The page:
Across the board, one of the most insidious elements to contaminate a relationship is jealousy. When you think of jealousy, you may instantly think of soap opera-type shenanigans and teenage love. However, for most people, jealousy is not a thing of the past. In fact, some degree of jealousy lurks in most romantic relationships – in dating, short- and long-term relationships, and marriage.
I am believer that you may have jealousy and not even be aware of it. A good judge of this is to ask yourself whether your partner has close friends of the sex to which they’re attracted. For a married woman, for example, it is not always common for her to have close male friends with whom she socializes outside of the home or work environment. Is this because she is always with her partner, or because she is busy with other duties? Certainly having children makes everything more complicated, but having children shouldn’t negate the ability to maintain close friendships.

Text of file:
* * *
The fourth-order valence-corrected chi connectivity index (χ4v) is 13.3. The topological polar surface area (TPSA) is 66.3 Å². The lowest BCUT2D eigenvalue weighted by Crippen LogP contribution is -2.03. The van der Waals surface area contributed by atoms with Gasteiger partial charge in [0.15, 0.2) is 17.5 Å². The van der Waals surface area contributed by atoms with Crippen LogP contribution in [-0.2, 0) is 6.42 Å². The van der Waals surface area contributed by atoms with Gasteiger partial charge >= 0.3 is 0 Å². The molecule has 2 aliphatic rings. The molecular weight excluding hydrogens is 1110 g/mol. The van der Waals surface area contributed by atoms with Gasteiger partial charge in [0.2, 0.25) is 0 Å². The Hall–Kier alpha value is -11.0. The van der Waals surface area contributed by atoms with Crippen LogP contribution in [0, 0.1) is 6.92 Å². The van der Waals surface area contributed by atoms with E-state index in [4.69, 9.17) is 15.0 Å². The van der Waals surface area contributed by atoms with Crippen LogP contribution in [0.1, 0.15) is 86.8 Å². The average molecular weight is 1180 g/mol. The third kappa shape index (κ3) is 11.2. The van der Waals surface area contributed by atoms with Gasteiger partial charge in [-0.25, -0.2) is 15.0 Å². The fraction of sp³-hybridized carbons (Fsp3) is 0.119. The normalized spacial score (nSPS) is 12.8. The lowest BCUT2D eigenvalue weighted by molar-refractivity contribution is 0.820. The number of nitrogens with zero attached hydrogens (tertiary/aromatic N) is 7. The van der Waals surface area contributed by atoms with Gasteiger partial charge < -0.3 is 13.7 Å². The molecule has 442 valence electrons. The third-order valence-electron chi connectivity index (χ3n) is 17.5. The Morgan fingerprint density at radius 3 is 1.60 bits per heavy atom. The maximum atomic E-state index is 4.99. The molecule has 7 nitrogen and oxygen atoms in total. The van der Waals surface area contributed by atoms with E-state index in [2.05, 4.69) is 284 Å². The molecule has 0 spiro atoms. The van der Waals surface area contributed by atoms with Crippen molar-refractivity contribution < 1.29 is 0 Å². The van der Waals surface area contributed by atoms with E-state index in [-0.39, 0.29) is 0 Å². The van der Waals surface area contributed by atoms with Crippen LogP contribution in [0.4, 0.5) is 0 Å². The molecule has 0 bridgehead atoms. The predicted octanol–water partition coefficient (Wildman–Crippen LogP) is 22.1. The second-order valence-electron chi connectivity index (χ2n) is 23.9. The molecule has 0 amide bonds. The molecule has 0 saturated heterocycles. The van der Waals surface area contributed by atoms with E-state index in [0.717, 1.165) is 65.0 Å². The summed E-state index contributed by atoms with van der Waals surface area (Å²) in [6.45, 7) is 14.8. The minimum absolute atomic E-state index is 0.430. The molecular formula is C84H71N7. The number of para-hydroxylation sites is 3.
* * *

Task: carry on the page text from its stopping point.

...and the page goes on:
In my clinical work, I have found that members of a couple often don’t have close friends of the same sex to which they’re attracted out of fear. Often, there is a fear that their partner would get upset or feel threatened. Other times, there is a fear that some romantic feelings might start to develop. I have found that the happiest and healthiest couples have relationships in which each allows the other a certain freedom – and neither feels claustrophobic.
Look at your friendships as well as your partner’s friendships. Have a discussion with your partner about them. There is nothing to fear as long as you confront things 1) gently, 2) openly, and 3) honestly.